A mini-HOWTO from Bart Hartgers <firstname.lastname@example.org> ( for the detailed original description see below ) updated by Bart Oldeman, Jan 2004.
A special virtual network device can be created using TUN/TAP or the obsolete dosnet module. In combination with pktdrv.c and libpacket.c, this will enable multiple dosemu sessions and the linux kernel to be on a virtual network. Each has its own network device and ethernet address.
This means that you can ping/ssh/telnet/ftp from the dos-session to your telnetd/ftpd/... running in linux and, with IP forwarding enabled in the kernel, or by bridging, connect to any host on your network.
If you, on the other hand, just want one DOSEMU session which talks to your ethernet card through the packet driver, then you don't need to use $_vnet and can set $_netdev to "eth0" or similar. Note that this direct "eth0" access requires root privileges because the DOSEMU code needs to manipulate raw sockets.
Using TUN/TAP it is possible to have a networked DOSEMU without needing root privileges, although some setup (as root, depending on the distribution) is still needed.
First make sure that your Linux kernel comes with support for TUN/TAP; for details check Documentation/networking/tuntap.txt in the Linux kernel source. The user who runs DOSEMU should have read/write access to /dev/net/tun. Then either:
set $_pktdriver=(on), $_vnet = "tap" and $_netdev = "". Start DOSEMU as usual and configure the network device while DOSEMU is running (using ifconfig manually as root, a script, or usernetctl if your distribution supplies that), e.g. ifconfig tap0 192.168.74.1. Configure the DOS TCP/IP network clients to have another IP address in the subnet you just configured. This address should be unique, i.e. no other dosemu, or the kernel, should have this address. For the example addresses given above, 192.168.74.2-192.168.74.254 would be good. Your network should now be up and running and you can, for example, use a DOS SSH client to ssh to your own machine, but it will be down as soon as you exit DOSEMU.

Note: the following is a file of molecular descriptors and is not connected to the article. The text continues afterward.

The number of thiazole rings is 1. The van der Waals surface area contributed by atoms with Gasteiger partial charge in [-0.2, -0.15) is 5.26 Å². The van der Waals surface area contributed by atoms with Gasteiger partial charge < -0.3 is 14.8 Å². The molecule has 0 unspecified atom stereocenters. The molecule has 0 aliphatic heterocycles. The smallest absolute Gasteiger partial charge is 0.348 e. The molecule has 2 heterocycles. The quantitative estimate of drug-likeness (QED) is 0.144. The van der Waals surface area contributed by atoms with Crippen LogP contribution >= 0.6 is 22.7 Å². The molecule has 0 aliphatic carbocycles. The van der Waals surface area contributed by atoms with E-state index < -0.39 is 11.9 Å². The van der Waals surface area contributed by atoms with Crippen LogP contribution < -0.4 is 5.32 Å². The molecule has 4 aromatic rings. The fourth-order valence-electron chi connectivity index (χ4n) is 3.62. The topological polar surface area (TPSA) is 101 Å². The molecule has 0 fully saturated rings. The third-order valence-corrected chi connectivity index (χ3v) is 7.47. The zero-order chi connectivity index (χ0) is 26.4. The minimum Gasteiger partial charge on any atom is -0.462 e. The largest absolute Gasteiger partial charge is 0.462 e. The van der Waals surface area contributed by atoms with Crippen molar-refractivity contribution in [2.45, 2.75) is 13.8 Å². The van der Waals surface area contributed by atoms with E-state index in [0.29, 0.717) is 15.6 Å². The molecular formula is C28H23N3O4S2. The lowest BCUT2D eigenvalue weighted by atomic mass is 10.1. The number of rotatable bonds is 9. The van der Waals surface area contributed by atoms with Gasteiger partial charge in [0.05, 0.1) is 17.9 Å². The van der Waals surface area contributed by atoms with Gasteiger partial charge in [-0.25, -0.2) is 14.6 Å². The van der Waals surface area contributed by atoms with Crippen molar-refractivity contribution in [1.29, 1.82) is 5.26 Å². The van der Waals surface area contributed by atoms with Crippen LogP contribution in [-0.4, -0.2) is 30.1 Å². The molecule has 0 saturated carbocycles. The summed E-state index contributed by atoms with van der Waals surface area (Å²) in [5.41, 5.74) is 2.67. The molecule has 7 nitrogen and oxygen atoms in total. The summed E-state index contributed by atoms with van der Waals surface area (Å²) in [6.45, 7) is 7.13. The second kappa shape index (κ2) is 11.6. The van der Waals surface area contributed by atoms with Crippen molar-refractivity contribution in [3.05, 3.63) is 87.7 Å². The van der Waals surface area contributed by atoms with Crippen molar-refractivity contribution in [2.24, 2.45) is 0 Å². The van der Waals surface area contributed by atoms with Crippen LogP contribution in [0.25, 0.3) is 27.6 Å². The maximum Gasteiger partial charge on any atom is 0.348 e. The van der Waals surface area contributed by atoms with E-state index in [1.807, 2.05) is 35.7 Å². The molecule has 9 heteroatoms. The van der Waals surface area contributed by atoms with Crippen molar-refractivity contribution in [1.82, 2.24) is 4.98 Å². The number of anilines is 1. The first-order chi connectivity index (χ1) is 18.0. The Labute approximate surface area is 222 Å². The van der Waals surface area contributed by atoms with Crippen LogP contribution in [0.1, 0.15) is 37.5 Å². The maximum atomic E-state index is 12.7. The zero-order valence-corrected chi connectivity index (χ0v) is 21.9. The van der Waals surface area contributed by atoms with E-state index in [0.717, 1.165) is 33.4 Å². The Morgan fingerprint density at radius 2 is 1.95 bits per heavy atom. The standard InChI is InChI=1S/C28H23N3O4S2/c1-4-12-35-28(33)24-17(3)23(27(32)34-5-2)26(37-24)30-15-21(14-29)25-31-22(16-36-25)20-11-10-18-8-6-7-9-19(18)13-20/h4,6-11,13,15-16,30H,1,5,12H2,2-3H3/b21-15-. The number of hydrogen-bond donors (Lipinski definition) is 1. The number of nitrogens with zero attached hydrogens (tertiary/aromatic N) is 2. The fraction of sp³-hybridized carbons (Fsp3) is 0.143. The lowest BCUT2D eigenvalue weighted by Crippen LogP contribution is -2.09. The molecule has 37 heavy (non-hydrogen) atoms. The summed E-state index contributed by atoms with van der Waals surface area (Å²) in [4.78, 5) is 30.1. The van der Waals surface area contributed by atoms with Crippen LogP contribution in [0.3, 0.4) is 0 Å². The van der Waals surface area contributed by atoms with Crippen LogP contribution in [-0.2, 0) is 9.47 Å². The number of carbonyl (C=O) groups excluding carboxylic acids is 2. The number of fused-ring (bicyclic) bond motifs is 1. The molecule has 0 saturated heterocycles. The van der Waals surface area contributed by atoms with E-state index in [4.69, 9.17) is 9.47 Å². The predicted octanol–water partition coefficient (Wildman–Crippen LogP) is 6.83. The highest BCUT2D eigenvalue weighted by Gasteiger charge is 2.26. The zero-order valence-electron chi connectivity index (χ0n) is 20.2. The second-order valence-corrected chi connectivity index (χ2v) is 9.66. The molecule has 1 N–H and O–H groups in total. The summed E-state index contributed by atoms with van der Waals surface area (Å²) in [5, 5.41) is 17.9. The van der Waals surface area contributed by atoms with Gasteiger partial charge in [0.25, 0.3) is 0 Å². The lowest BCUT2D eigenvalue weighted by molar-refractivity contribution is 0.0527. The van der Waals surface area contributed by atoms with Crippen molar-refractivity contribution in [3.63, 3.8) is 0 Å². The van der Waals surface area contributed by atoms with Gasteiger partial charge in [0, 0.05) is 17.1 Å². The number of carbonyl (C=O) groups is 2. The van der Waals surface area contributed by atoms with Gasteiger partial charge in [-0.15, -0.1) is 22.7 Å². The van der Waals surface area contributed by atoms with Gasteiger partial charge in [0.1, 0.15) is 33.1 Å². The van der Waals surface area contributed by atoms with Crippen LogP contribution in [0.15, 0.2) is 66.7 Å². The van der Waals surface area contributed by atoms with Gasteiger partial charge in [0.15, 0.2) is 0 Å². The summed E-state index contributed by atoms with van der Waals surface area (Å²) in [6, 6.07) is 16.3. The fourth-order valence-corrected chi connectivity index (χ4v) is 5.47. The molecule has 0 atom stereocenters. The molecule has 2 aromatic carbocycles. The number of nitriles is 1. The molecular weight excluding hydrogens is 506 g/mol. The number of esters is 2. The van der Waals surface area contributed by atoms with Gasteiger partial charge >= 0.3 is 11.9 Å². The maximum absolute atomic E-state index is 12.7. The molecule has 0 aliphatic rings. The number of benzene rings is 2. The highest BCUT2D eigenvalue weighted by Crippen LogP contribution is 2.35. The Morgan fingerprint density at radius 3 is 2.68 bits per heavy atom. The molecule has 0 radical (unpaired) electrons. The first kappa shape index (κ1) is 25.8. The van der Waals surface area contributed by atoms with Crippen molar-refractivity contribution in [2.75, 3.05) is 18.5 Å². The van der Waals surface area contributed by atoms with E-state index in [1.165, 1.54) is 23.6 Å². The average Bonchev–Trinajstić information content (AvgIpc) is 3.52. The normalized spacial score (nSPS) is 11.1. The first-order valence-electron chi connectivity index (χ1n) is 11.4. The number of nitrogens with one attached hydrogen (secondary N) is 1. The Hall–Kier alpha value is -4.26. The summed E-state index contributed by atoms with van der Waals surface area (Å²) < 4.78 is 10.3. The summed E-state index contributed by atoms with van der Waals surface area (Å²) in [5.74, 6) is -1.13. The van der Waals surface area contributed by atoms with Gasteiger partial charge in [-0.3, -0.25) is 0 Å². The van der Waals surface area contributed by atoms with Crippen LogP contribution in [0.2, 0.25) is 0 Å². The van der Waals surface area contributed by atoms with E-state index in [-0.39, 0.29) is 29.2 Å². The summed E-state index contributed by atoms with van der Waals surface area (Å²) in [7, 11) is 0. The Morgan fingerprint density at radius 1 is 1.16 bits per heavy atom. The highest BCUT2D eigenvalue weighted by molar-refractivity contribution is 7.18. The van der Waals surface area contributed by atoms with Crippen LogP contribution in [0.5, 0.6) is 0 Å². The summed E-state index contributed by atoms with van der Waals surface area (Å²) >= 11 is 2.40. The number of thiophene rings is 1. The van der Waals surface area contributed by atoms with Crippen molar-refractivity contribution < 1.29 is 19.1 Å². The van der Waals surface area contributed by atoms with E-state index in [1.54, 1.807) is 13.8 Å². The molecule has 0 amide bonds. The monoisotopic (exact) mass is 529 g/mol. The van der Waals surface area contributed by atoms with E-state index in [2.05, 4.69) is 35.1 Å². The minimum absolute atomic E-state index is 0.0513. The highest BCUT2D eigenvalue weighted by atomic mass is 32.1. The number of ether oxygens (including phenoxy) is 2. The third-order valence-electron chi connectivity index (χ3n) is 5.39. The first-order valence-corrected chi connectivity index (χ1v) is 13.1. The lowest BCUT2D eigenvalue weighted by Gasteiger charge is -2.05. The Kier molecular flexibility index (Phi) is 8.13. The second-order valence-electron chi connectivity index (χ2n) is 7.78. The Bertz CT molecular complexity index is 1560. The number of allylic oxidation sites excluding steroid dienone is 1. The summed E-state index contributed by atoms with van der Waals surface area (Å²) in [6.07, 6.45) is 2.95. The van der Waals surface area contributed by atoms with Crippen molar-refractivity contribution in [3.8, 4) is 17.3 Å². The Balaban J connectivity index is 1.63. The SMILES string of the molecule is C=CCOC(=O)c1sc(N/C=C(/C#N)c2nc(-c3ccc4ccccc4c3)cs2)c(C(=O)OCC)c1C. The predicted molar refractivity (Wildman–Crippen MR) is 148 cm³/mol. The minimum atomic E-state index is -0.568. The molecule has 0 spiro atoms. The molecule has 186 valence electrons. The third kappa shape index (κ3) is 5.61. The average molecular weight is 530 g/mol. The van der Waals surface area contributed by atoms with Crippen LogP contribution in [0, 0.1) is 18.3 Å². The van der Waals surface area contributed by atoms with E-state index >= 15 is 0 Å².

or set $_pktdriver=(on), $_vnet = "tap" and $_netdev = "tap0". Obtain tunctl from the user mode linux project. Then set up a persistent TAP device using tunctl (use the -u owner option if you do that as root). Configure the network using ifconfig as above, but now before starting DOSEMU. Now start DOSEMU as often as you like and you can use the network in the same way as you did above.
With the above you did set up a purely virtual internal network between the DOSEMU virtual PC and the real Linux box. This is why, in the above example, 192.168.74.1 should *not* be a real IP address of the Linux box, and the 192.168.74 network should not exist as a real network. To enable DOS programs to talk to the outside world you have to set up bridging, routing, or forwarding.
Bridging, using brctl (look for the bridge-utils package if you don't have it), is somewhat easier to accomplish than IP forwarding. You set up a bridge, for example named "br0" and connect eth0 and tap0 to it. Suppose the Linux box has IP 192.168.1.10, where 192.168.1.x can be a real LAN, and the uid of the user who is going to use DOSEMU is 500, then you can do (as root):
host# brctl addbr br0 host# ifconfig eth0 0.0.0.0 promisc up host# brctl addif br0 eth0 host# ifconfig br0 192.168.1.10 netmask 255.255.255.0 up host# tunctl -u 500 host# ifconfig tap0 0.0.0.0 promisc up host# brctl addif br0 tap0
If you like to use IP routing instead, note that the DOSEMU box resides in a separate subnet, which consists only of DOSEMU and the TAP device. You have to choose an IP address for that subnet. If your LAN has the address 192.168.1.0 and the netmask is 255.255.255.0, the dosemu subnet can have the address 192.168.74.0 and tap0 can have the address 192.168.74.1:
host# ifconfig tap0 192.168.74.1 netmask 255.255.255.0 up
host# route add -net 192.168.74.0 netmask 255.255.255.0 dev tap0
Destination Gateway Genmask Flags Metric Ref Use Iface 192.168.74.0 * 255.255.255.0 U 0 0 0 tap0
host# route add -net 192.168.74.0 netmask 255.255.255.0 gw 192.168.1.10
host# echo 1 > /proc/sys/net/ipv4/ip_forward
Yet another approach is to use IP forwarding using iptables or ipchains (where the DOSEMU box' IP appears to the outside world, including the LAN, as the Linux box' IP). Please check out the IP Forwarding HOWTO for details.